Ford Madox Brown

(1821-1893)

Contributions to The Germ:

I.
The Love of Beauty (Sonnet)

II.
On the Mechanism of a Historical Picture, Pt. I: the Design

Ford Madox Brown was born in Calais in 1821. He is probably best known for his detailed paintings The Last of England and Work. Madox Brown was trained on the Continent, where he encountered the Nazarenes, a group of expatriate German painters sometimes considered a forerunner of the Pre-Raphaelite Brotherhood. Led by Peter Cornelius and Friedrich Overbeck, the Nazarenes championed the manipulation of religious and cultural archaisms toward a purification of art.

Madox Brown made his acquaintance with the Pre-Raphaelite Brotherhood through Dante Gabriel Rossetti, who, unhappy with his training, wrote for permission to become Madox Brown's pupil in March of 1848. The 27-year-old painter put Rossetti to work on still-life themes. Although he was deeply affected by Madox Brown's works-in-progress--notably Chaucer at the Court of King Edward III and Wycliffe reading his Translation of the Bible to John of Gaunt--Rossetti found studying under his new mentor just as tedious as his Royal Academy training, and decided to associate with Holman Hunt instead.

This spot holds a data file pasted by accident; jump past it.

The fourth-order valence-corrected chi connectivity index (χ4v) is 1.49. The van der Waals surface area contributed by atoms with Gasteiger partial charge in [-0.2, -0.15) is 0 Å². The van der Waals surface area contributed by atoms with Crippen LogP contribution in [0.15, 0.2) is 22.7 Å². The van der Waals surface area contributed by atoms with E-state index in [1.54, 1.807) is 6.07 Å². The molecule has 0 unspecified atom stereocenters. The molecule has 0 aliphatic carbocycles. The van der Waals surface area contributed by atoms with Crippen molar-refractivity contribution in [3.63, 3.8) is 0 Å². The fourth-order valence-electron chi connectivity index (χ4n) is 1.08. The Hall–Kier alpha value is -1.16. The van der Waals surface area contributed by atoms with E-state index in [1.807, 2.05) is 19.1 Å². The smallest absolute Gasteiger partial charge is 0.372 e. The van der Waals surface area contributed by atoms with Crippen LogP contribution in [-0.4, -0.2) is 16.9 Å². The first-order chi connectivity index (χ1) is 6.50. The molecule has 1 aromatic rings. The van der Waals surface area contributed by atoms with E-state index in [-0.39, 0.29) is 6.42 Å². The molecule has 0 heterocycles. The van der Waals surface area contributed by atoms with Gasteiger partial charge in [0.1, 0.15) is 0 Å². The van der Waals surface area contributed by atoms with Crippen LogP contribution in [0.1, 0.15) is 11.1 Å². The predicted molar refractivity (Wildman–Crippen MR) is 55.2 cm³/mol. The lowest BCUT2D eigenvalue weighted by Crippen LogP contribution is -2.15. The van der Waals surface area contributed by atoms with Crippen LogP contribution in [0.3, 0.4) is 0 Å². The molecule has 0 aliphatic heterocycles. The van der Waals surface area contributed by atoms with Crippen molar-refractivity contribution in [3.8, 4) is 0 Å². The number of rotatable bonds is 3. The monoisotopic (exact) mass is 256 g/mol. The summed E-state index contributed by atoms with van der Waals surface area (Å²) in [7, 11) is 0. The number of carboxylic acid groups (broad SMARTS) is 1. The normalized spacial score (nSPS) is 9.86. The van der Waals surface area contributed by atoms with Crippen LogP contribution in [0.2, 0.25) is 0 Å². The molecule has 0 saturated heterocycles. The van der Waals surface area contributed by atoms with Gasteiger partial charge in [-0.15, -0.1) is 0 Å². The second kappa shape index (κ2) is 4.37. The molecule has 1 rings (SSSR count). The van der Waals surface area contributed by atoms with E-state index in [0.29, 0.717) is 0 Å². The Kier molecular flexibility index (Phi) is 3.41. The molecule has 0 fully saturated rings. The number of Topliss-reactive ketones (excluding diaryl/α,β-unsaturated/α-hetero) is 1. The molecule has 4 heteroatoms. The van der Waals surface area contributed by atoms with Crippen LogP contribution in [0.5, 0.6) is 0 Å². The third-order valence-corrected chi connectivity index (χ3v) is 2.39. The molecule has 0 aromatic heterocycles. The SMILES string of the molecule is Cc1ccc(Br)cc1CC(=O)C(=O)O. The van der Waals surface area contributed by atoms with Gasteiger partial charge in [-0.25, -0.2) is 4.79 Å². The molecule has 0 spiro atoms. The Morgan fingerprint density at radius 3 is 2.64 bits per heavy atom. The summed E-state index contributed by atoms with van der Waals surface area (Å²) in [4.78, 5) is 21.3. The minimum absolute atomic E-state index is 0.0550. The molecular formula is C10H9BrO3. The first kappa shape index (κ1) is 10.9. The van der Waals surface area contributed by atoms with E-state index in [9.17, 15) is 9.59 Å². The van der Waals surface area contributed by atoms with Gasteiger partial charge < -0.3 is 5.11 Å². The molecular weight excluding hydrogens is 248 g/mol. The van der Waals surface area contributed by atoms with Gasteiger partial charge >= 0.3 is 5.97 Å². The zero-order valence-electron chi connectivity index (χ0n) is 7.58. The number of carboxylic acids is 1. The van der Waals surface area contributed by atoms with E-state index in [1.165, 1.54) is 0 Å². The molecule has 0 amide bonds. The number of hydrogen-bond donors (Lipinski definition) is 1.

Although Ford Madox Brown refused membership in the Pre-Rapahelite Brotherhood, he is regarded as its closest non-member. His influence attracted former Nazarene William Cave Thomas (1820-1906), a historical genre painter who eventually gave The Germ its name.

Ford Madox Brown's daughter Lucy married William Michael Rossetti in 1874.